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What is cash flow? A guide to keeping money moving in your business

Dec 14, 2018 | 4 minutes read | Accounting & taxes

As an entrepreneur, you hustle daily to keep money coming into your business. Understanding how this money moves in and out of your business gives you the power to make your business more sustainable, and to grow strategically.

Small businesses literally live and die by the way their money moves. Once your cash flow dries up, it’s tough to dig yourself out of the hole and it inevitably impacts your business. According to one recent survey, three-fourths of SMBs said they needed more cash. And almost 20% of SMBs fail in their first year and another 50% have shuttered by their fifth year—and this is often due to a stymied cash flow.

Here are the ins and outs of cash flow as well as a glossary of terms to help you grasp the concept and move forward with a plan to keep money moving through your business.

What is cash flow?

As a business, you’ll inevitably have income as well as overhead. You’ll pay for expenses like an office rental, software licenses, and vendor invoices. And you’ll receive revenue, also known as your “cash.”

Cash flow represents the movement of money in and out of your business. Think of it this way: Your cash flow represents all the transactions in your business bank account. When you have more than enough money in your account to cover your bills, you have a positive cash flow. But when the cash flowing out of your business (i.e. expenses) exceeds the cash coming into your business (i.e. revenues and income), that’s when you have a cash flow issue.

Cash flow versus profit

Because cash flow only represents the balance in your bank account, it’s possible for your business to turn a profit and still have zero cash. For example: you might earn a 30% profit on every product you sell, but if you have more expenses than income, you still have negative cash flow.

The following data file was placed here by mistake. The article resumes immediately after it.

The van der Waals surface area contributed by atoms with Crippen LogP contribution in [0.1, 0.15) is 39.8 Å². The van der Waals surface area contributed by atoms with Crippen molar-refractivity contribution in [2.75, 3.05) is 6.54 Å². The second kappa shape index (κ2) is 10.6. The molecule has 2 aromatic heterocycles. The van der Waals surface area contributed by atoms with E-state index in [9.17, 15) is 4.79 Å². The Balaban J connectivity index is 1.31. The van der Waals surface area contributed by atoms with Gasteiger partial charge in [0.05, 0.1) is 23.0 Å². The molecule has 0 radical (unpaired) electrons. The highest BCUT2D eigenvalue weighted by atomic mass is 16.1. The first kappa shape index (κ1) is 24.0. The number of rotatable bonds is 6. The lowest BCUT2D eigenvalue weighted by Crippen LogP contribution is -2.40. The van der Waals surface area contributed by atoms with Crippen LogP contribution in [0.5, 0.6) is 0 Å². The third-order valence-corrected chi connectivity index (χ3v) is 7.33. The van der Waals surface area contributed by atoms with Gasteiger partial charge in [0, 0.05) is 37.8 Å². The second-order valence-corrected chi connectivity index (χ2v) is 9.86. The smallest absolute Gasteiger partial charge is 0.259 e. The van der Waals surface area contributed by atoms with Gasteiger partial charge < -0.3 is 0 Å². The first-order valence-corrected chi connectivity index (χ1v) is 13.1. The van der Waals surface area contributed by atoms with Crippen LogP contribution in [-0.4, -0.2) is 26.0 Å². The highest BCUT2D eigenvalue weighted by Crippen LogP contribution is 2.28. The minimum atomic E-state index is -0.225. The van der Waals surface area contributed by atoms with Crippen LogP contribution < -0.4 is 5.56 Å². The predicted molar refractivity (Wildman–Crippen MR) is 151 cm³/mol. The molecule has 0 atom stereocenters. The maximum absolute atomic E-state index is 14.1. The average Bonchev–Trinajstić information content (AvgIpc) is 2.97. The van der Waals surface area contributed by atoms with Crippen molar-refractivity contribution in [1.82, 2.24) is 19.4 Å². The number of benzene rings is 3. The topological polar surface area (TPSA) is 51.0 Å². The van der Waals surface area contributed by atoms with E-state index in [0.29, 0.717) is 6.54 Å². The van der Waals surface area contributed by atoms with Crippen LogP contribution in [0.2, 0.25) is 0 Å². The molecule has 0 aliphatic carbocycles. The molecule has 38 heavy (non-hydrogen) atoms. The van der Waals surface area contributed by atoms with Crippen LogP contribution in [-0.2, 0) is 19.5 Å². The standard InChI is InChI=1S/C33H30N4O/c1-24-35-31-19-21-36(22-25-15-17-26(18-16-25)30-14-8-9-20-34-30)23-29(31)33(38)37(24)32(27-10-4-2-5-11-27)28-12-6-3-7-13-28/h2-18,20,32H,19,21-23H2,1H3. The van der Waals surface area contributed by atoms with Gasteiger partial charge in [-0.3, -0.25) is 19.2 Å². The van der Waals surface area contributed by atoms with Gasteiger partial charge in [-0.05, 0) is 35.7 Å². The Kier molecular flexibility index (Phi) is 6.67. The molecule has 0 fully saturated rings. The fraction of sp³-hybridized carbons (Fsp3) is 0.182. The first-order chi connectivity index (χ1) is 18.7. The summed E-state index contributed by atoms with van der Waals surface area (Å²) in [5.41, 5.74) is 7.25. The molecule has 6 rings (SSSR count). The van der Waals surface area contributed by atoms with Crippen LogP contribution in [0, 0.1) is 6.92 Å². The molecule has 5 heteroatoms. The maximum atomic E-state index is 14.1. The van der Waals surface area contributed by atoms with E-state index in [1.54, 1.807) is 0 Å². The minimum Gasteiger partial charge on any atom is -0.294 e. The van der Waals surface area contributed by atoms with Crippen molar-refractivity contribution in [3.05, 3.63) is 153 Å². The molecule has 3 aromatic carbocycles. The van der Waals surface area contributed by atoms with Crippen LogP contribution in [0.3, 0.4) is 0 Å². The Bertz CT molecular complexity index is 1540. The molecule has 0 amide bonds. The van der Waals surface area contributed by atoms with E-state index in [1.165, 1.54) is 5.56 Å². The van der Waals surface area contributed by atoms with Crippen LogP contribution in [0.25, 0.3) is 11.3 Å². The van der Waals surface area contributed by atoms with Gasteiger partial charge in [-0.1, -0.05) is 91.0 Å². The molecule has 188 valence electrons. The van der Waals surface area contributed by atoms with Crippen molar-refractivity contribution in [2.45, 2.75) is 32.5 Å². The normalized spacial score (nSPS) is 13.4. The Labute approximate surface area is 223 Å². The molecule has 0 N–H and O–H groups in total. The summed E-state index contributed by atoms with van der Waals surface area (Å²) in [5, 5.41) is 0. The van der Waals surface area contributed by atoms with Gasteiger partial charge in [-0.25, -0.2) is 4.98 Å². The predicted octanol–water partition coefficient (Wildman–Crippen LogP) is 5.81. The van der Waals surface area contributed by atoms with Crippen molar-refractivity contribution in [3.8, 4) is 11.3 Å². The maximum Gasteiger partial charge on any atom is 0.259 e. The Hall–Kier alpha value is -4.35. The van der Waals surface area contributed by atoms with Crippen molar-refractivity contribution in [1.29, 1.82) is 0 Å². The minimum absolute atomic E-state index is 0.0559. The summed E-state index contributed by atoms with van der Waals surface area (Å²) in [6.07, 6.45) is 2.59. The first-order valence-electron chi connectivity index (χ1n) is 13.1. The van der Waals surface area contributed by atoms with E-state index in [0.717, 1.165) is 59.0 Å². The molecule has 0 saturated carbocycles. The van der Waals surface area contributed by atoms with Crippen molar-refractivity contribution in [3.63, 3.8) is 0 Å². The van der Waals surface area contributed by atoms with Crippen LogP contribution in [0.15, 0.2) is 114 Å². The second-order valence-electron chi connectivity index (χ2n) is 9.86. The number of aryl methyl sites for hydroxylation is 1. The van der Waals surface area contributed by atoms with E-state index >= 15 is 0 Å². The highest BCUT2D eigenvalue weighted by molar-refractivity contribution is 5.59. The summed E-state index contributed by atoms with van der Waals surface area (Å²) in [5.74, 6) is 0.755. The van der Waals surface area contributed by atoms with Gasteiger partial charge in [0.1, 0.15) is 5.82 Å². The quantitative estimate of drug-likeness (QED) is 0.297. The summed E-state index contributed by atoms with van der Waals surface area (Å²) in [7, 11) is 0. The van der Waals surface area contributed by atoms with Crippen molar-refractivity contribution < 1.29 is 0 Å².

That’s why it’s important to track your cash flow carefully.

How to track cash flow in your business

The best way to stay on top of your business’ cash flow is to track and analyze it on a regular basis. There are a few ways you can monitor your operating cash flow:

  • Accounting software: Using a tool like Wave can make managing cash flow easy. You can simply run a report for a specific date range (i.e. weekly, monthly, or yearly) to generate a cash flow statement. This report provides you with an at-a-glance view of your sales, purchases, inventory, payroll, and other income or expenses.
  • Set up an accounts receivable/expenses calendar: Create a calendar that marks all the payment deadlines for your customers (i.e. give them a set number of days to pay your invoices). And don’t forget to mark the days specific expenses are due. That way, you have a calendar view of income and expenses and you know when to expect both.
  • Old-fashioned spreadsheets: Many entrepreneurs track cash flow in a spreadsheet. However, all that data entry is a bore and eats into your precious time. So, while manually entering all your expenses and income into a spreadsheet is an option, is isn’t the most efficient alternative.

Going from red to black: Tips to improve cash flow

If your business currently has a negative cash flow, it is possible to dig yourself out of the hole. Here are some tactics to help your business ledger go from red to black:

Learn from current cash flow issues

When tracking your cash flow, take any issues forward as lessons learned. Use cash flow takeaways particularly when forecasting your sales.